Goodbye Merrilee, we hardly knew you! Ford government appoints a new Minister of Training, Colleges and Universities

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Following a major cabinet shuffle in Ontario on June 20th, Ross Romano, the MPP from the riding of Sault Ste. Marie was appointed as the new Minister of Training, Colleges and Universities. Romano replaces Merrilee Fullerton, the previous Minister of TCU who has now been granted the portfolio of the Minister of Long-Term Care.

Minister Romano is a second-term Progressive Conservative MPP who previously held the position of parliamentary assistant to both the Minister of Indigenous Affairs and the Minister of Energy, Northern Development and Mines. He is a graduate of Algoma University and the University of Windsor Law School. Prior to his political career, he served as a lawyer at O’Neill DeLorenzi Mendes specializing in civil and criminal litigation. He also served as a city councilor in Sault Ste. Marie before being elected as an MPP in a 2017 by-election.

Similar to MPP Fullerton, Minister Romano does not have any previous professional background in the field of postsecondary education and it is unclear whether his appointment signals any shifts in the PC government’s plans for the postsecondary sector.

During her tenure as the TCU Minister, Merrilee Fullerton notoriously refused to meet and engage with OCUFA and most other major stakeholders in the postsecondary sector. She repeatedly turned down and ignored any requests for engagement and seemed particularly uninterested in understanding the nuances and complexities of the issues in the sector. Her Ministry also consistently failed to consult any of the representative bodies and experts in the sector regarding their critical policy decisions. The reckless changes to the postsecondary education funding model, cuts to Ontario Student Assistance Program (OSAP), forced so-called free speech policies, and attacks on collective bargaining rights and the democratically elected student organizations are among the decisions made by her Ministry over the last year without any consultation with the sector.

After an eleven-month term, Merrilee Fullerton is now leaving her role as the Minister of TCU, without having once met or engaged with university faculty or most other members of the postsecondary sector in the province.

In the coming weeks, OCUFA is hoping to meet with Minister Romano to discuss his vision for the future of higher education in Ontario and current issues facing the higher education system. We’re particularly interested in engaging the new Minister in a conversation regarding the Ministry’s planned attack on senior faculty, as well as the recently announced changes to the funding model for Ontario universities and colleges. Our hope is that Minister Romano’s approach to the sector would be different than that of his predecessor and that he would value the opportunity to listen to the voice of university faculty in Ontario.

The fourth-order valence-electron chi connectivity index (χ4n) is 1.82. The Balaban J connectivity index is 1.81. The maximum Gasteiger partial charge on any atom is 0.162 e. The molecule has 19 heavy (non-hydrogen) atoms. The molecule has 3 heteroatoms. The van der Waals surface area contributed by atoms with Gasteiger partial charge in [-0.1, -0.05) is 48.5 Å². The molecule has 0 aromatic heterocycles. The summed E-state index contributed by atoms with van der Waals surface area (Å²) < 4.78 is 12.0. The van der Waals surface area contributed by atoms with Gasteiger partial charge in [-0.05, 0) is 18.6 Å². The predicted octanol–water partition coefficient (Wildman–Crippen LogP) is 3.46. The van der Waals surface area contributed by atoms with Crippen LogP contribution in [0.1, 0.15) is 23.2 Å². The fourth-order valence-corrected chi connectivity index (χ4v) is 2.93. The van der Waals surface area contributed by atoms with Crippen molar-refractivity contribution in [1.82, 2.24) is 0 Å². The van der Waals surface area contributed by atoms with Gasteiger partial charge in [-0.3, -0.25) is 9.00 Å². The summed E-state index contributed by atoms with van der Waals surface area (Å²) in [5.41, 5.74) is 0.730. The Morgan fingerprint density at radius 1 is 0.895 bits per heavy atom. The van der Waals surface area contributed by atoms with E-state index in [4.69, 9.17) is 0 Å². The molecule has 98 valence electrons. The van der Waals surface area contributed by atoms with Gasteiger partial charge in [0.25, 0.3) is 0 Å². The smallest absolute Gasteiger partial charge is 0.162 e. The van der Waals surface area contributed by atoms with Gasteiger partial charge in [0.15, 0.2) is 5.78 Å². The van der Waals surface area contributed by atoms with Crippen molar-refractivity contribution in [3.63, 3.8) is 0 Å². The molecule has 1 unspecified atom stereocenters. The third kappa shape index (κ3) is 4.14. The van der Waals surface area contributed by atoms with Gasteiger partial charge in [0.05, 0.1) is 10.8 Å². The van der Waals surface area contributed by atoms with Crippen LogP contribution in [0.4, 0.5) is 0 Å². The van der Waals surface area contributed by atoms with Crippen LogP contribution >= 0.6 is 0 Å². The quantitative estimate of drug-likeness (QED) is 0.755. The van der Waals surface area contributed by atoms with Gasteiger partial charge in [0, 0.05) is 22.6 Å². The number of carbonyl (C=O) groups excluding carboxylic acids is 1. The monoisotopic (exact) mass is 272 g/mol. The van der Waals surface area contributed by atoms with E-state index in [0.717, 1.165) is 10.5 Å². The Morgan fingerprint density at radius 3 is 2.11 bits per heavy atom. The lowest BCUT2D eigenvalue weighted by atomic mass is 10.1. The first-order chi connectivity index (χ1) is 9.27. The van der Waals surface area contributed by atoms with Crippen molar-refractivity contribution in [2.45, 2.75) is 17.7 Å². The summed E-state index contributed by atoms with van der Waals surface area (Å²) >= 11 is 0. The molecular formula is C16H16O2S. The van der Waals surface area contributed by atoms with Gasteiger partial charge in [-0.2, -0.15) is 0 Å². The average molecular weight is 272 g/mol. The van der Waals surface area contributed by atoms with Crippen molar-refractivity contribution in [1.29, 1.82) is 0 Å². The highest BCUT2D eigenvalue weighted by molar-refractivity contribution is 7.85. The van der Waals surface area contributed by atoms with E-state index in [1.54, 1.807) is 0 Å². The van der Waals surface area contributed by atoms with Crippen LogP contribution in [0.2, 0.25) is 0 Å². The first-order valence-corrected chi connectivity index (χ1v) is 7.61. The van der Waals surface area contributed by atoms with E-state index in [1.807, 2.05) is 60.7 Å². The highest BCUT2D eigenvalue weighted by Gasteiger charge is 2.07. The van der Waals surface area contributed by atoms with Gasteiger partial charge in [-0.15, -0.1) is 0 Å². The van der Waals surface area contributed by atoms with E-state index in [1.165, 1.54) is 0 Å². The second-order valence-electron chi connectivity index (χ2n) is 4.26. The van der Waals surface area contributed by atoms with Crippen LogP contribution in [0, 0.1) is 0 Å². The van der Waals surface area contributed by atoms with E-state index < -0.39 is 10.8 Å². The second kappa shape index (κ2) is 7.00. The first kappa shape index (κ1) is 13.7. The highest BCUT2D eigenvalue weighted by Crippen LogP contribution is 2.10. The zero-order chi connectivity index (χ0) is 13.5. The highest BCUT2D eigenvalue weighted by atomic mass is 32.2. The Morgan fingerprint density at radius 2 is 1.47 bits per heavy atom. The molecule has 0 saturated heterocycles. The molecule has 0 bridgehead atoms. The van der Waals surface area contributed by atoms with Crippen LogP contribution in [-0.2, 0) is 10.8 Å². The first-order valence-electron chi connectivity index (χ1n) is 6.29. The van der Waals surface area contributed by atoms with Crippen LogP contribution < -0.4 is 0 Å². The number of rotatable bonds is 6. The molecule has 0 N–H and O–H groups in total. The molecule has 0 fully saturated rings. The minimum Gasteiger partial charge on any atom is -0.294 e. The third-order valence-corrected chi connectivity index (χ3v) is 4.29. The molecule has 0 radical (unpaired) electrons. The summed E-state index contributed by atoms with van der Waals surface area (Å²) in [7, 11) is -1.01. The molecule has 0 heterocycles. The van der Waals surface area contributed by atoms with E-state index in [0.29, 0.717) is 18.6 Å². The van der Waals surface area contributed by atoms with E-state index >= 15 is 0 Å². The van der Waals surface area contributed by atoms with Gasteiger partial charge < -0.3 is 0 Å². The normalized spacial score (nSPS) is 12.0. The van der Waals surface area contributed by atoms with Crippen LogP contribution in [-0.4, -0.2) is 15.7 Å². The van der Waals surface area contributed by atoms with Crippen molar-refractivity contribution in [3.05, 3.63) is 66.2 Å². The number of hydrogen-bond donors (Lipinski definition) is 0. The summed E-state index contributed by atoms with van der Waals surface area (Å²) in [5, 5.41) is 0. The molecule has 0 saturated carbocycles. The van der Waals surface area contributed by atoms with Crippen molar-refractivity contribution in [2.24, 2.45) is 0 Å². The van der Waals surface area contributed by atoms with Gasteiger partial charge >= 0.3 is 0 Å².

One Response to “Goodbye Merrilee, we hardly knew you! Ford government appoints a new Minister of Training, Colleges and Universities”

  1. Dr. Robert Norman

    The Ford government has inserted yet another minister of higher education who has no background in the scope of what universities actually do other than being a former student in the system.

    According to the Toronto Star (January 18, 2020) Ontario university funding will be evaluated on how many gradates of a particular university get jobs, immediately upon graduation I assume, and how much money they make.

    For 35 years, the quality of my teaching of students, based mainly on the written evaluations of students after every course, was 40% of my merit pay assessments annually. The remainder of my annual evaluation and expectations as a competent professor was for the quality of my published research and professional service inside and outside university.

    I agree that part of the role of our university system is to produce graduates who can get jobs and make money. However this is far from the only role and only measure of contributions to society by our graduates and quality of our universities.

    These definitely should not be the only criteria for evaluation of the quality of our universities and for their funding.

    Maybe if Mr. Ford had a post secondary education of more than a few months at a community college, he would understand this.

    Before implementing the “job and salary count “criteria for university funding I hope that Mr. Romano engages fully with university professors and administrators to really understand the extremely wide scope of contributions that our universities make and have made for generations in Ontario and nationally. His recent predecessor, Merrilee Fullerton, apparently did not.

    Robert Norman, Ph.D.
    Distinguished Professor Emeritus
    Former Dean, Faculty of Applied Health Sciences, University of Waterloo

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